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The Daily Plant : Monday, May 12, 2008

Greensward Exhibition On View

Detail of Greensward Plan
Photo courtesy of the Herbert Mitchell Collection.

Parks & Recreation and the Central Park Conservancy are proud to present Celebrating Greensward: The Plan for Central Park, 1858-2008. This exhibition is on view at the Arsenal Gallery through June 19. It marks the 150th anniversary of an enduring document, the Greensward Plan for Central Park, by Frederick Law Olmsted and Calvert Vaux. The large-scale original drawing, which determined the contours of the world’s premier park, a unique and influential work of landscape art, is on rare public display.

Featuring 71 vintage and contemporary photographs, the exhibition highlights selected areas of the park, themes, and particular representative features including: the Harlem Meer, Sheep Meadow, The Mall, the Concert Ground, Bethesda Terrace, The Ravine, Belvedere Castle, Greywacke Arch, Heckscher Playground, Park Staff, The Great Lawn, and The Pond. Also in the show are portraits and biographies of the two park designers, as well as a facsimile of one of Vaux’s preparatory album drawings.

The exhibition is timed to coincide with the 150th anniversary of April 28, 1858, the day on which the Board of Commissioners of Central Park awarded the Greensward plan the winner in a competition that elicited 33 entries. The land for the future park was taken by the State Legislature in 1853, an unprecedented and democratic vision to create an urban park for the people, by the people and of the people, unlike the parks in Europe that were originally grounds that belonged to royalty or the aristocracy.

The exhibition illustrates the story of the park’s history and varied uses, as well as its decline, restoration and revival through a unique and groundbreaking partnership forged in 1980 between the City and the Central Park Conservancy.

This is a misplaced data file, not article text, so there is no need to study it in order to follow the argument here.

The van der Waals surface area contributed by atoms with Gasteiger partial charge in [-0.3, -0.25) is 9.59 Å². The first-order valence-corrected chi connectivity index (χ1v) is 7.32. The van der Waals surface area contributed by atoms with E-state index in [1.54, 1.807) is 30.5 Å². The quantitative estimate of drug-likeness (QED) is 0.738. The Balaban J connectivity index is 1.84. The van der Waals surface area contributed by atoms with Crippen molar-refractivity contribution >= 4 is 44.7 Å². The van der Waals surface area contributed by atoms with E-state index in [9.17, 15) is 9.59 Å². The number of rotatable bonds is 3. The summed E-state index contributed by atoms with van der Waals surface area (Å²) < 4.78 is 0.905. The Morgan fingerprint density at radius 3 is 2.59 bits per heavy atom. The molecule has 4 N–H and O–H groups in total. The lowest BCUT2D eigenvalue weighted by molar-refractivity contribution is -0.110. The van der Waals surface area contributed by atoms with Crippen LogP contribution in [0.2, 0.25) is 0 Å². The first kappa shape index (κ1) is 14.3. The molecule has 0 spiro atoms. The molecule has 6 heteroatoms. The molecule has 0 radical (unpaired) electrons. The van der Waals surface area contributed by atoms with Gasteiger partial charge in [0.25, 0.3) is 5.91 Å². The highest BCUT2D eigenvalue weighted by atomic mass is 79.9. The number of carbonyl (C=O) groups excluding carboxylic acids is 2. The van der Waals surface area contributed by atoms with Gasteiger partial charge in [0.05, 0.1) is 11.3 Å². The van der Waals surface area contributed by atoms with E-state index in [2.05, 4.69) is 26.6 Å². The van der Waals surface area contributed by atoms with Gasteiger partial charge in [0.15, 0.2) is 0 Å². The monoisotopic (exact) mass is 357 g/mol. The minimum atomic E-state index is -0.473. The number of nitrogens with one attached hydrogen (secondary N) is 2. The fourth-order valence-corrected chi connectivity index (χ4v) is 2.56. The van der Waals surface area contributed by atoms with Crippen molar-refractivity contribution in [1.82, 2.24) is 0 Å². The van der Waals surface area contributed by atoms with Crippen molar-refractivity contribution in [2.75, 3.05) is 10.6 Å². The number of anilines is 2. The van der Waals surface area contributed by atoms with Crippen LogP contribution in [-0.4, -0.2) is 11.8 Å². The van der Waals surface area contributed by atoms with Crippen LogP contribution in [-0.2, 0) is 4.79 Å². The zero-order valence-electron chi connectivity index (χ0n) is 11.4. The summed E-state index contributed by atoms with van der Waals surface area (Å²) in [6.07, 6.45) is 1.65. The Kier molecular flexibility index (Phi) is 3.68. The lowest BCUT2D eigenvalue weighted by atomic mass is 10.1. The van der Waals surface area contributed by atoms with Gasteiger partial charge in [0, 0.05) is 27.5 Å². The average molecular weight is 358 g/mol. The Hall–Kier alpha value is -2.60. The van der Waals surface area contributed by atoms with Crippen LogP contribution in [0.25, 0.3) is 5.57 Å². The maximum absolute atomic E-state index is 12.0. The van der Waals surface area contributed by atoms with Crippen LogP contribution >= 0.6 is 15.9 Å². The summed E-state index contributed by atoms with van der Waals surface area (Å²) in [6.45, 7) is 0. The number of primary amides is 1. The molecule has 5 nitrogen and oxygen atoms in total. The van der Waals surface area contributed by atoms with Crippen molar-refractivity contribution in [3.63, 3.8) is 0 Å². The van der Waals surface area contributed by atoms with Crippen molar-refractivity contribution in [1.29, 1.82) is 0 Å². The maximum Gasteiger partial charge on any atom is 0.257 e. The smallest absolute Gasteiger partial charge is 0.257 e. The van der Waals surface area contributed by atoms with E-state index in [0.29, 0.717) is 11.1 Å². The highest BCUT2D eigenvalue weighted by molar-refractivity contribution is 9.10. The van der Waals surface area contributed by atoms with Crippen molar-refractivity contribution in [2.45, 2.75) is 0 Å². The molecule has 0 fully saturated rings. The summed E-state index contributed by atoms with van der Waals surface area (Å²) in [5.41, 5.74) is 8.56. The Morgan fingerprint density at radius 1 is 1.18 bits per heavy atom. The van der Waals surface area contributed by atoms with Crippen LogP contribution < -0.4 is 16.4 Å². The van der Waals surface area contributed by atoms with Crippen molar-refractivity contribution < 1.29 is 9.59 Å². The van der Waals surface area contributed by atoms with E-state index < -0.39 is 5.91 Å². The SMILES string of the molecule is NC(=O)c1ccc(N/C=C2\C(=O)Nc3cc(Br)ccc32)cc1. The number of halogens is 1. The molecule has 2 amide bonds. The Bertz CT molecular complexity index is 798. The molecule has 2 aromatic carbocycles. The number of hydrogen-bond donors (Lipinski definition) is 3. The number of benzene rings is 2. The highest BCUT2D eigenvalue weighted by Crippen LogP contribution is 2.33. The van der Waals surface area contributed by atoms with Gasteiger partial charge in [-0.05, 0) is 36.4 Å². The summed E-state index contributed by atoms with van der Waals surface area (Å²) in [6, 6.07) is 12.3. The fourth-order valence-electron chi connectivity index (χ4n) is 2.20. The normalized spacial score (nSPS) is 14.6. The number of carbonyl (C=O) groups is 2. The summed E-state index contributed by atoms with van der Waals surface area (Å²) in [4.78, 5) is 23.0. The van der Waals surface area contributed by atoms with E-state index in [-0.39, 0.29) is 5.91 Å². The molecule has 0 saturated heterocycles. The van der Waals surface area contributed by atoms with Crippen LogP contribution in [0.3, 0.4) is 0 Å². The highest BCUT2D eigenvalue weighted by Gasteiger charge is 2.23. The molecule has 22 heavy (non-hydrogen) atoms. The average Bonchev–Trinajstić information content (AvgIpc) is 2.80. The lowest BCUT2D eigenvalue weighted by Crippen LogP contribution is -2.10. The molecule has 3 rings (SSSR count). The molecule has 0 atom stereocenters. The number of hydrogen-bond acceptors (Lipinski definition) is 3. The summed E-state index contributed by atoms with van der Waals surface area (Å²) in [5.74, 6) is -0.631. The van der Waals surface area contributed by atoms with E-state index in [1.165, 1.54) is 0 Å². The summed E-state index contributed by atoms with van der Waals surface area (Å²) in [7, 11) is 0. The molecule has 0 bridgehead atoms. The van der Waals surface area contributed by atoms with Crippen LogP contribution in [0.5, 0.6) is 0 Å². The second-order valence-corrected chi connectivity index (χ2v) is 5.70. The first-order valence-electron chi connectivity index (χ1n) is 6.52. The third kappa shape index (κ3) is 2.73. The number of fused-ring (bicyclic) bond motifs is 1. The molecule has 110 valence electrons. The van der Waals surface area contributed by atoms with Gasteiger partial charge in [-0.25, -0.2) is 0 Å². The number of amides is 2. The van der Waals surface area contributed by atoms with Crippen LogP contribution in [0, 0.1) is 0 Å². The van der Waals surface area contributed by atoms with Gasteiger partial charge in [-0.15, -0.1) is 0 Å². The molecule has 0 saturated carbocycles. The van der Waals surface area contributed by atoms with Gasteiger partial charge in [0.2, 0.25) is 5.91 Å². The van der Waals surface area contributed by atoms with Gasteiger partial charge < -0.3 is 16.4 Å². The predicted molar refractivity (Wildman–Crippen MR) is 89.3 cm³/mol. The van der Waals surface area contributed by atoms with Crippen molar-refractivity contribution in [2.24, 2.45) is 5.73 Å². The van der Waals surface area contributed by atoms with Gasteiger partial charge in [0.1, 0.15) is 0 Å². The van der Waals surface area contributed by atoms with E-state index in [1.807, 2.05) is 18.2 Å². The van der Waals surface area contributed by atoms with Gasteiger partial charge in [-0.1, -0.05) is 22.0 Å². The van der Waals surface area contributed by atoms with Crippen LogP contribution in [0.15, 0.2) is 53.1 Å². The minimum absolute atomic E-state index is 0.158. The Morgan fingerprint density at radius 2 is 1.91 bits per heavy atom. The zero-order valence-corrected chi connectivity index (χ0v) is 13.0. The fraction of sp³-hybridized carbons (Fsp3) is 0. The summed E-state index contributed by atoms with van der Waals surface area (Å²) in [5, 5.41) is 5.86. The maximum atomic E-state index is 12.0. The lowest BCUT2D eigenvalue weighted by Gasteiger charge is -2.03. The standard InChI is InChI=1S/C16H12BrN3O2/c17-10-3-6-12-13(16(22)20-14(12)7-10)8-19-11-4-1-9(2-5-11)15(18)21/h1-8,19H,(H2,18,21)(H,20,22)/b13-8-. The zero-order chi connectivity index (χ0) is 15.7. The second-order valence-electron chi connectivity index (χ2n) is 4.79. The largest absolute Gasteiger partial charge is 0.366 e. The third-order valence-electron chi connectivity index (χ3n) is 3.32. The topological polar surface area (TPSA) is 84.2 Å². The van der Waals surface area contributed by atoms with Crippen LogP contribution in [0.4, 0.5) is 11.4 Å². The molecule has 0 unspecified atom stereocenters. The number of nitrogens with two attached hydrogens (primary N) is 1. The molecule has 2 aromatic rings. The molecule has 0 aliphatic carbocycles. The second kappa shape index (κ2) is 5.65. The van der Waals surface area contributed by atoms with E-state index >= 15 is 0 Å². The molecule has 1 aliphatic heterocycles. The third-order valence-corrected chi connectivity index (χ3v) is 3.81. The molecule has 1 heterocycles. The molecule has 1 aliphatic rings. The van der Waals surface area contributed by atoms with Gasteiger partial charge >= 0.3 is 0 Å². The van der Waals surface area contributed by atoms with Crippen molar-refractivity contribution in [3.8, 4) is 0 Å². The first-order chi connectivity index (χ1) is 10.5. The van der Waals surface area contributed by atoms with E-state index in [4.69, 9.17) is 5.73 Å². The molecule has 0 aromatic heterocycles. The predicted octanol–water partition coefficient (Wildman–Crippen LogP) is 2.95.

In one vintage photograph, a boy sits at the water’s edge of the Harlem Meer, while looming in the distance is the long-forgotten chapel of the Sisters of Charity of Mount St. Vincent, for a time a fine art museum and later restaurant at the park’s north end. In another, a camel from the zoo is hitched to a lawn mower on the Sheep Meadow, a novel method of turf maintenance or an early publicity stunt. Further pictures depict sheep grazing on the meadow that will soon give way to flocks of sun bathers. The majestic elms on the Mall, spaced like the piers of a cathedral, are shown to shelter promenaders over six generations. An orchestral concert of 1910 contrasts with go-go girls at Soundblast ’66. Barbra Streisand takes a star turn on the Sheep Meadow, while Simon and Garfunkel reunite on the Great Lawn.

Other scenes capture Central Park’s transformation and restoration. The Great Lawn materializes, created from the swampy footprint of the old Croton receiving reservoir. The ornamental magnificence of Belvedere Castle, a Victorian folly, and home to the US Weather Bureau since just after 1919, is restored to its former grandeur. The spectacular Moorish Minton tile ceiling of Bethesda Terrace is also revived.

Series of sequential photographs of cascading waterfalls of the Ravine, the graceful Greywacke Arch, and the Heckscher Playground (the park’s first) illustrate patterns of creation, use, decline and restoration. A wall in the show is dedicated to the staff who have sustained this masterpiece of art, from the tradesmen of the 19th century to a group portrait of the staff of Central Park. Horticulture, man-made structures and ornamentation are shown to all have been part of the park’s revival of the past 28 years.

The exhibition is curated by Parks & Recreation’s Director of Art & Antiquities, Jonathan Kuhn and Sara Cedar Miller, historian and photographer for the Central Park Conservancy. The exhibition’s images are courtesy of the New York City Photo Archive, the Central Park Conservancy, the Metropolitan Museum of Art’s Herbert Mitchell Collection, the New York Times Archive, and the Municipal Archives.

The Arsenal Gallery is dedicated to examining themes of nature, urban space, wildlife, New York City parks and park history. It is located on the 3rd Floor of the Arsenal at 64th Street and Fifth Avenue in Central Park. The gallery is open Monday through Friday from 9:00 a.m. to 5:00 p.m. (closed Memorial Day, May 26). Admission is free.


“There is always some madness in love.
But there is also always some reason in madness.”

Friedrich Nietzsche
(1844 - 1900)

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